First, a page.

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Maybe it's the hair: Long-locked Liles ties NHL assist mark to start a season

The Hockey News

The Hockey News

DENVER - Teen pop sensation Justin Bieber recently mocked New England quarterback Tom Brady in a rap video for growing his hair in a style similar to that worn by the singer.

Somehow, Colorado Avalanche defenceman John-Michael Liles doesn't think his curly, long blond locks will inspire Bieber in quite the same fashion.

Liles doubts Bieber even knows who he is, much less cares about his new look.

"Although, Bieber is Canadian, so maybe he does have an idea about hockey," Liles joked.

Around hockey circles, it's hard not to take notice of Liles, for reasons besides all the hair jutting out from under his helmet.

Liles is on quite a hot streak, dishing out at least one assist in eight straight games. That ties him with Ottawa's Filip Kuba for the NHL mark of consecutive games with an assist by a defenceman to start a season, a record Kuba established in 2008-09.

Liles can break the mark with an assist Tuesday night in Vancouver.

This fast start has gotta be the hair, right?

"A lot of people are saying that," said the 29-year-old Liles, who decided to grow his tresses long on a whim over the summer. "You don't mess with the streak—if your hair is long, keep it long."

So, the barber will have to wait.

Despite the ribbing from his teammates, Liles insists his hair doesn't resemble the style worn by Bieber—or Brady for that matter.

"Those guys have hair that looks like it's always in one place and looks like it's perfectly done,”Liles said. "Mine? Definitely not. It's everywhere."

That's why he frequently dons a cap, just to keep his hair out of his eyes.

There's definitely been nothing wrong with his vision this season as he leads defencemen in scoring with 10 points, all coming on assists.

"He's playing unbelievable," forward Milan Hejduk said. "Seems like he's playing with even more confidence."

Last season, Liles had very little. He struggled throughout the season _ his name even popping up in trade rumours _ and finished with the worst point total (31) of his career.

"When you're down and don't have that confidence, you question a lot of things," Liles said. "It took almost taking a step back and refocusing on what got me here."

That would be his speed—being able to join the rushes down the ice, then quickly zoom back to his defensive responsibilities.

This season, he's back to doing just that.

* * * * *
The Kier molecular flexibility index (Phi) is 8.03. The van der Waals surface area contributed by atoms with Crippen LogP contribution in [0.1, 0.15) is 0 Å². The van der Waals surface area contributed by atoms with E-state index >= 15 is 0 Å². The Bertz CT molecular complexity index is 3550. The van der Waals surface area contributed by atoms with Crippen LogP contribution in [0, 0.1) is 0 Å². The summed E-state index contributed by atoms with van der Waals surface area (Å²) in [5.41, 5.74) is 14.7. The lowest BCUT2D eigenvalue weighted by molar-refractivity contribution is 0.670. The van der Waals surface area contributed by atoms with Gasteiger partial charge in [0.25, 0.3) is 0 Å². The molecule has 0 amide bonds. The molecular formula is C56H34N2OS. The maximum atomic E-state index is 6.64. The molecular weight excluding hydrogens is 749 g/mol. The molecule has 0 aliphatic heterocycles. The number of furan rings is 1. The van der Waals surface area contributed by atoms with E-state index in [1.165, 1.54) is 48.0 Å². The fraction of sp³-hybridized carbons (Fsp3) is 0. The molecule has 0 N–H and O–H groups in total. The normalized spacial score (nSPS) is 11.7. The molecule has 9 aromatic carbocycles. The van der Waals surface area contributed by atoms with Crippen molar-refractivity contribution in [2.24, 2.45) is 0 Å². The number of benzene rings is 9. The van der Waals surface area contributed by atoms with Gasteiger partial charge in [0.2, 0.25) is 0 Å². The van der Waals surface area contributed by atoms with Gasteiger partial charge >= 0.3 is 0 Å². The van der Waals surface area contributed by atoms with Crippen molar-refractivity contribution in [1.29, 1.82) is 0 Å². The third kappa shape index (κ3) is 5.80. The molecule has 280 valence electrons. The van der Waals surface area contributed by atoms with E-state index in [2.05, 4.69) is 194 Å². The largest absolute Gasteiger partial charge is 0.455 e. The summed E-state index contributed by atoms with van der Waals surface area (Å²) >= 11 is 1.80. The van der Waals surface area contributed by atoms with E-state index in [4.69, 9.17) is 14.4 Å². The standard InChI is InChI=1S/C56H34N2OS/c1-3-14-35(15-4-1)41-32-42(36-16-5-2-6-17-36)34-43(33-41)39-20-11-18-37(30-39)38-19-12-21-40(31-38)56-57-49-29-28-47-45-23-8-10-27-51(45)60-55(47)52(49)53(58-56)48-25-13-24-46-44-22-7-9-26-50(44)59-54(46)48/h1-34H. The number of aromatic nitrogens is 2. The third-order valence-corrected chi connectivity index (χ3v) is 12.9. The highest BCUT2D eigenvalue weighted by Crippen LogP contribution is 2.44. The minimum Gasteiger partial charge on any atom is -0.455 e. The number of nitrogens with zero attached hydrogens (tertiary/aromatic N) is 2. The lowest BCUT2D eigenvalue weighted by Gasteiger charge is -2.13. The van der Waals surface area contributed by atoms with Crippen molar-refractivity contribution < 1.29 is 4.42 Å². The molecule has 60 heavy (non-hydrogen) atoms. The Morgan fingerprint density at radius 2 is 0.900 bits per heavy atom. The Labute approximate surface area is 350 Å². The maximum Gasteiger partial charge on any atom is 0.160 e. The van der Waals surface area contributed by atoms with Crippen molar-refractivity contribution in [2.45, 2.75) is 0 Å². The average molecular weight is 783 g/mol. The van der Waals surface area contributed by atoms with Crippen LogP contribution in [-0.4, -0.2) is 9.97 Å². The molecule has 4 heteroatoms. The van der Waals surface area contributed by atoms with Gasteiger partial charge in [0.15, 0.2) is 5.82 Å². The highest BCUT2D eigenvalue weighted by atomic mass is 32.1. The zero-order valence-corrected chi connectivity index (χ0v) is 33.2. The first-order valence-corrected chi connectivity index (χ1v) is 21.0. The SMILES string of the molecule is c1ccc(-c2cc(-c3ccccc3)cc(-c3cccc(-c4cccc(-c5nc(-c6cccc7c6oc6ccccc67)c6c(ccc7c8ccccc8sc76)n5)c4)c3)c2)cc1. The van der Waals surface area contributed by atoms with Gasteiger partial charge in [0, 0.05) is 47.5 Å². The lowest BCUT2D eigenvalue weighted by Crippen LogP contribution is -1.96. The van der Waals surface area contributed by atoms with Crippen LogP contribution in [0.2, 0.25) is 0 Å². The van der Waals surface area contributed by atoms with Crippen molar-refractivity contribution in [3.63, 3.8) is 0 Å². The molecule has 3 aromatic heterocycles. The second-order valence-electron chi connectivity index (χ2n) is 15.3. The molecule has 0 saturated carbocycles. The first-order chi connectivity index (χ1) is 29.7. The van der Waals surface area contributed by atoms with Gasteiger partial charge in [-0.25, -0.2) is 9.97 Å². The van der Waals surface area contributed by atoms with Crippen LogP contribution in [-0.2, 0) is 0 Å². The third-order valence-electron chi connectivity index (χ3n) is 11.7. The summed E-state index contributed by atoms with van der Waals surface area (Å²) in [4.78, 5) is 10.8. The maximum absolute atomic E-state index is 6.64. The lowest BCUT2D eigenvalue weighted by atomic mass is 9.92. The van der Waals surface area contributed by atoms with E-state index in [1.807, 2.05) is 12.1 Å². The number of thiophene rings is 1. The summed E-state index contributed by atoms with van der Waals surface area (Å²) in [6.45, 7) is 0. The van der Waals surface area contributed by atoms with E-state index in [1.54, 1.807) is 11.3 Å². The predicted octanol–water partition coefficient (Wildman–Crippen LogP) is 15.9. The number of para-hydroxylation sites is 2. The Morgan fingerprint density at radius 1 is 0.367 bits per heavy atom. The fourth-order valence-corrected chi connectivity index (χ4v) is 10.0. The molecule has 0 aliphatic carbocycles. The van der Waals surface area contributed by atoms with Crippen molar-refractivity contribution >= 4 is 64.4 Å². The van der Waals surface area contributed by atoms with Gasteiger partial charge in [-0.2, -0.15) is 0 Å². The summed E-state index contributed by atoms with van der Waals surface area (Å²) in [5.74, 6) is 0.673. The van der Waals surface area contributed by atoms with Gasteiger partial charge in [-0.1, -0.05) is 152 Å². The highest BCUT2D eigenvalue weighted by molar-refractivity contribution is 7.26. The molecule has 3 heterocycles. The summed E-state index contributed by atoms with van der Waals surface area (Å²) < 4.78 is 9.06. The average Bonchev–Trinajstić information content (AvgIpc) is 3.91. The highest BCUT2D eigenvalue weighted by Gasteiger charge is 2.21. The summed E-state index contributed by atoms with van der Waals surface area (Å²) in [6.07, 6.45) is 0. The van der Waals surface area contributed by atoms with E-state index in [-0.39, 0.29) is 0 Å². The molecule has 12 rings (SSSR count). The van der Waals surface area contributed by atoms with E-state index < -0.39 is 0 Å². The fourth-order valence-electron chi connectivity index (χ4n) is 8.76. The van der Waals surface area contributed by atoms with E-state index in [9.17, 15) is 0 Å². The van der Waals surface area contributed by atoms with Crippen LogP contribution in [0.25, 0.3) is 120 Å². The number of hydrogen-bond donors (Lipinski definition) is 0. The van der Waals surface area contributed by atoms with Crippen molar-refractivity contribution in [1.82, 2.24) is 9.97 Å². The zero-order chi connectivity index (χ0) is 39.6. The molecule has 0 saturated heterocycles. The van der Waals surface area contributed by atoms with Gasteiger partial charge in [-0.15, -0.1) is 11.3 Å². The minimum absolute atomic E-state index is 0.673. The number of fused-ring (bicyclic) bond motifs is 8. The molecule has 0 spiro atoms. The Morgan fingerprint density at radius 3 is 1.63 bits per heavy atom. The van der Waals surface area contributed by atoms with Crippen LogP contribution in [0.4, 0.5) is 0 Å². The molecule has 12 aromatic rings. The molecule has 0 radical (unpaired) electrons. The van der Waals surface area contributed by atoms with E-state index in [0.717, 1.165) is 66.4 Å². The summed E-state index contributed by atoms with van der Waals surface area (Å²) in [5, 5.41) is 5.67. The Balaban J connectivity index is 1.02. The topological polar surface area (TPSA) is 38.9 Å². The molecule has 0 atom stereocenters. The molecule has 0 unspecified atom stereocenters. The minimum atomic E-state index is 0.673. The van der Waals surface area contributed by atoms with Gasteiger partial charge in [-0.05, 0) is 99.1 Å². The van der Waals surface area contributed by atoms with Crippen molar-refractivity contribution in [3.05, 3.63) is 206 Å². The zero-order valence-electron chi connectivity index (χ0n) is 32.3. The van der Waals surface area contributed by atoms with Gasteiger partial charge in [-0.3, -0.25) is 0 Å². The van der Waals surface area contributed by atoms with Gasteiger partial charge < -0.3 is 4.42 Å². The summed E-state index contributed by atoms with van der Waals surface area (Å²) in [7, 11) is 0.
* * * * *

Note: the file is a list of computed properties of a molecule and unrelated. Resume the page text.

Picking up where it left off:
"He fits so well into today's game, with that ability to skate well and move well," Hejduk said. "He sees the ice so well."

Liles has attempted to downplay the assist streak, not giving it too much thought. Sure, it's nice, but something to be appreciated down the road.

"The streak is a novelty, a feather in the cap more than anything," Liles said. "It's showing that I'm doing what I can to help generate offence.

"You definitely get a few lucky bounces and get the puck to the right guys. That's the reason the streak is intact. I don't think it's anything more than that."

Given the recent rash of injuries to the Avalanche's defensive crew, Liles may be logging even more minutes. Adam Foote (head) won't accompany the team on their two-game trip through Canada and Scott Hannan (head) remains questionable.

However, Hannan returned to practice Monday, an "encouraging" sign coach Joe Sacco said.

At five-foot-10, 185 pounds, Liles is far from the biggest defenceman in the league. His quickness, though, more than makes up for it, along with his grittiness.

"What can you say? He's playing great," forward Matt Duchene said. "He's riding a hot streak, been a great offensive defenceman for us. That's something we lacked a little bit last year at times."

Liles couldn't agree more. But with a renewed confidence he's contributing in a big way.

"It's fun playing right now. It feel worlds away from last year, when maybe I didn't have a lot of confidence," he said. "Confidence is a very funny thing."

Liles' flowing locks may not inspire a Bieber song, but his play with the new look is definitely causing his teammates to contemplate growing out their tresses.

"It works for him," Hejduk said. "So I just might."



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